intersection of the Rees valuation domains of $I$, i.e.,
the DVR's on $\B(I)$ that dominate $R$. In this case, $D$ is uniquely
determined as the largest one-dimensional semilocal subdomain $E$ of
the fraction field of $R$ having the property that all
the powers of $I$ are contracted from $E$ (see (3.4) below).
If $V_1,\dots,V_n$ are
the Rees valuation domains of $I$, then the Zariski theory
implies that $I$ has the form
$$
\b_1^{r_1}\dots \b_n^{r_n} \tag{$*$}
$$
where the $r_j$ are positive integers and $\b_j$ is the
simple complete ideal of $R$ associated to $V_j$, $j = 1,\dots,n$.
In the present paper we
pursue the study of $e_1$-ideals and first coefficient
domains begun in \cite{HJL}. In particular,
we consider implications of the Zariski theory
for these broader classes of ideals and integral domains.
Our objective, only partially realized, is to identify the first
coefficient domains over a two-dimensional regular local domain
and the ideals of which they are first coefficient domains.
In Section~1 we illustrate with several examples properties that
one-dimensional spots birationally dominating a two-dimensional
regular local domain may have or fail to have. We also observe
in Proposition~1.1 that the condition of being a spot descends from
an integral extension.
In Section~2 we consider implications of
residual transcendence. As part of Theorem~2.2,
we prove that if $R$ is a
two-dimensional RLR of characteristic $p > 0$ with algebraically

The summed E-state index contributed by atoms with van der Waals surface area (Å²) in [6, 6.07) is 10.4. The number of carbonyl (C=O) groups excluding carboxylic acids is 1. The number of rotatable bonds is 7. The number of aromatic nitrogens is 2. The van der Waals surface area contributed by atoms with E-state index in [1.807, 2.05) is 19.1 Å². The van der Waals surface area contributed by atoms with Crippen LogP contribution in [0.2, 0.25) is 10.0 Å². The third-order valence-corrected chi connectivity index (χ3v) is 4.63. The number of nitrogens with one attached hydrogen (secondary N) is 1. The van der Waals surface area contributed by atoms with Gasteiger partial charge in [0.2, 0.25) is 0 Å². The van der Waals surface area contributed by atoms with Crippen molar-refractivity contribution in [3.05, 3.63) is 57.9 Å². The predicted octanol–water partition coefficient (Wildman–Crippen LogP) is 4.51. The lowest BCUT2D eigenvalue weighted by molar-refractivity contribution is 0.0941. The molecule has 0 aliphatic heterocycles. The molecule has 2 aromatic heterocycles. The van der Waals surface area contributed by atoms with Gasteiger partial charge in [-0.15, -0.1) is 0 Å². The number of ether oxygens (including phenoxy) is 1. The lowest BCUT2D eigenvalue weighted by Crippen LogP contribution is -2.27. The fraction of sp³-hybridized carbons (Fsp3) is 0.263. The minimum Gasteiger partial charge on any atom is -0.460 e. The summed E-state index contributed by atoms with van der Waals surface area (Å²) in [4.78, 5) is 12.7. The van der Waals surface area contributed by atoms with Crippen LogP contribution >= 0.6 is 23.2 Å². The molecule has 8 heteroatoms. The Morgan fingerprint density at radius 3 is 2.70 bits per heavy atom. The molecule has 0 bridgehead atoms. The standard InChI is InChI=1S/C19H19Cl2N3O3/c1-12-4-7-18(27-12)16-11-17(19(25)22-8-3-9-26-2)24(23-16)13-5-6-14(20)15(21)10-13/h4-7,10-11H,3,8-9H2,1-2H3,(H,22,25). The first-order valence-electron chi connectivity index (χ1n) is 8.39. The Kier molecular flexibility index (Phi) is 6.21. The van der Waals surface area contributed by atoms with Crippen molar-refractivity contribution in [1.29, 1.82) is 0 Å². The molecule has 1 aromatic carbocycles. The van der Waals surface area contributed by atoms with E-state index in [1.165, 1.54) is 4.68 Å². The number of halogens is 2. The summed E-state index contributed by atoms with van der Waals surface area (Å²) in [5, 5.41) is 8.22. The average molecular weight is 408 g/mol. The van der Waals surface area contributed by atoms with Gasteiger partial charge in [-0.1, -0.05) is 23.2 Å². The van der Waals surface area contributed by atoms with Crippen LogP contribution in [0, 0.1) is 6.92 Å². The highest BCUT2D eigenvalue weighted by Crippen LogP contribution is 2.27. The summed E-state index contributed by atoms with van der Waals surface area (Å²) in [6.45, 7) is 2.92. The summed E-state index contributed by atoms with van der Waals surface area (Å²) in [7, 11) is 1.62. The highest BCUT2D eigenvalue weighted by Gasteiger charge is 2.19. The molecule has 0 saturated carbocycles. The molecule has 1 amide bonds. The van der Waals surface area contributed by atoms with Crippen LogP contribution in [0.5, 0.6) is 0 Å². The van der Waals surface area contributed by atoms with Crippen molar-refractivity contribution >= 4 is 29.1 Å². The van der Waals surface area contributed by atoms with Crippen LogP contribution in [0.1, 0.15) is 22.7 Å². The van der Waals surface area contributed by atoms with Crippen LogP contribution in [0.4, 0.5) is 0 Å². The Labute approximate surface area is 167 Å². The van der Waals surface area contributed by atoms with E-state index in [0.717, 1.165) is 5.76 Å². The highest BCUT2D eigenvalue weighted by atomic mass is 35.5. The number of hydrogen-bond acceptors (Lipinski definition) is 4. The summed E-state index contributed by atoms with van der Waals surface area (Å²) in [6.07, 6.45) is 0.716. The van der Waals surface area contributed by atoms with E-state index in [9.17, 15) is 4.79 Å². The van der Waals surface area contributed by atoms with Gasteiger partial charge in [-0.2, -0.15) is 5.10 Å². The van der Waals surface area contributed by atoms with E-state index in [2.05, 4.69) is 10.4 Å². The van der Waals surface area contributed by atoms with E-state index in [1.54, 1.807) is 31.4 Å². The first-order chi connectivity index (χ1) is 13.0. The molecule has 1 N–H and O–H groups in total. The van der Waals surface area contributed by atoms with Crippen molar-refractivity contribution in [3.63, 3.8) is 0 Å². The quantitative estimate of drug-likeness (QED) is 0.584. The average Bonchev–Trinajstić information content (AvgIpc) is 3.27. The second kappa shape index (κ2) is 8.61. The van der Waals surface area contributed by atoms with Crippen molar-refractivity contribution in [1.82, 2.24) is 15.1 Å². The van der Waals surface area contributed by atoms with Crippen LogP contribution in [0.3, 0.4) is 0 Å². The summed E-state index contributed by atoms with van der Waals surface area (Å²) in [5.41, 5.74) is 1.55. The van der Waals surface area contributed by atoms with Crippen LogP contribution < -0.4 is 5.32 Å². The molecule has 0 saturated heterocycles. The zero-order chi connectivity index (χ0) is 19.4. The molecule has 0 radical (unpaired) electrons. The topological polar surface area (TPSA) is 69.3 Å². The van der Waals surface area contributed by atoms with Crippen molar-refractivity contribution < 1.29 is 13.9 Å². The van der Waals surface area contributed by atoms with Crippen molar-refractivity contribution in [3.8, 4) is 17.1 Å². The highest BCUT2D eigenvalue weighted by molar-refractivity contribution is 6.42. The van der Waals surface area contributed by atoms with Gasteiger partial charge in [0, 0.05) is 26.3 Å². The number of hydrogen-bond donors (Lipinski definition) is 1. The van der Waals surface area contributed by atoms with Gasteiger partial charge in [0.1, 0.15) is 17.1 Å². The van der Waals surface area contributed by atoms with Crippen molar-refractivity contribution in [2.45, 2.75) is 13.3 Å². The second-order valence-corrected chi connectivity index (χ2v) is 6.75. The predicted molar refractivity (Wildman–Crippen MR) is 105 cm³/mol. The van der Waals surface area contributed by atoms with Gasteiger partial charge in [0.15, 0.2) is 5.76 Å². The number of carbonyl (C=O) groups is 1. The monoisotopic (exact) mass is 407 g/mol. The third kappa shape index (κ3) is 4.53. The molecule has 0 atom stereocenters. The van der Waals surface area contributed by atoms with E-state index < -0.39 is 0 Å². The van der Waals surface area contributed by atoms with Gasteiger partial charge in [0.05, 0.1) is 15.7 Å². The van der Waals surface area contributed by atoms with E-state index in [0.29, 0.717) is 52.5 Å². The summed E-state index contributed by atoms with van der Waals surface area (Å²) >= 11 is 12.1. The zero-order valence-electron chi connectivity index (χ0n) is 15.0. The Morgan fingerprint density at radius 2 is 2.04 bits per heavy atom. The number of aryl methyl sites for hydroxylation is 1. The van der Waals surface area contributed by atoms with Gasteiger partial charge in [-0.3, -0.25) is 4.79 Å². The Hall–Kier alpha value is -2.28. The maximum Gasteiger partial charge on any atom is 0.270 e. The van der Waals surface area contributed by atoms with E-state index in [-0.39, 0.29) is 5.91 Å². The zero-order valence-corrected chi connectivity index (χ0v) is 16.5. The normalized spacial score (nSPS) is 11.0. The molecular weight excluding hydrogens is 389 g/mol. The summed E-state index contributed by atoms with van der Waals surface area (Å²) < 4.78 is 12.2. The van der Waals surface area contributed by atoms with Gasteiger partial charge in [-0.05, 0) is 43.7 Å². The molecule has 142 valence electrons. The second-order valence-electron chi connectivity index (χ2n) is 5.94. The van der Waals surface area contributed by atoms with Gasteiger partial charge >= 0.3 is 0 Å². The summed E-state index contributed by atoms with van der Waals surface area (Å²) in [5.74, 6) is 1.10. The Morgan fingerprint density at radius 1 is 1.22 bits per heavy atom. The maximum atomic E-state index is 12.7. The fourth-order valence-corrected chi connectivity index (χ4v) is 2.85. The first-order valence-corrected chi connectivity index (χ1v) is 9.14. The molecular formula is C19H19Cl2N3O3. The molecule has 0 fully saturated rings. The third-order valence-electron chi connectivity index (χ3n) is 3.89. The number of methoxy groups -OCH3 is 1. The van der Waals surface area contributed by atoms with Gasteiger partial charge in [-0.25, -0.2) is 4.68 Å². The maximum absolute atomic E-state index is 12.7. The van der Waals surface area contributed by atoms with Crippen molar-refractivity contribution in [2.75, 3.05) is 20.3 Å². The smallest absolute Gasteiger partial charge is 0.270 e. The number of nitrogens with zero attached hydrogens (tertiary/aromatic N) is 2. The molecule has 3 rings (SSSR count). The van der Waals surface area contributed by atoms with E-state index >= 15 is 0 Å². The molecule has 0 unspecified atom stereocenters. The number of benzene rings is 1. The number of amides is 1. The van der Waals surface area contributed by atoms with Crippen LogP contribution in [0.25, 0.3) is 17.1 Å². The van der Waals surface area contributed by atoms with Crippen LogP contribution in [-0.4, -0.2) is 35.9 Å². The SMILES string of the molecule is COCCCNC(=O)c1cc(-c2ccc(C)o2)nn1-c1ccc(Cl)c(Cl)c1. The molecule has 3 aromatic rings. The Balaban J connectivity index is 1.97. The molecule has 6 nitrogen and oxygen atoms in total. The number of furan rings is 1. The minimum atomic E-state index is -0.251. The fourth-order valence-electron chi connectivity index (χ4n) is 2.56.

closed residue field and $D$ is a one-dimensional local domain
birationally dominating $R$ such that the integral closure of $D$
is a prime divisor on $R$, then $D$ is the first coefficient domain
of an ideal of $R$.
In Section~3 we examine asymptotic behavior of
ideals and implications for first coefficient domains. Suppose
$(R,\m)$ is a local domain that is the intersection of its localizations
at height-one primes and $D$ is a one-dimensional semilocal domain
birationally dominating $R$. In Theorem~3.3 we prove that if $J$ is
an $\m$-primary ideal of $R$ such that $JD$ is principal and
$J^nD \cap R = J^n$ for each positive integer $n$, then the first
coefficient domain of $J$ is a localization of $D$. In particular,
if $D$ is local, then $D$ is the first coefficient domain of $J$.
As usual, we abbreviate ``regular local domain'' by RLR and
``rank-one discrete valuation domain'' by DVR. The words
``local'' and ``semilocal'' include the hypothesis of Noetherian.
The symbol $<$ between sets denotes proper inclusion.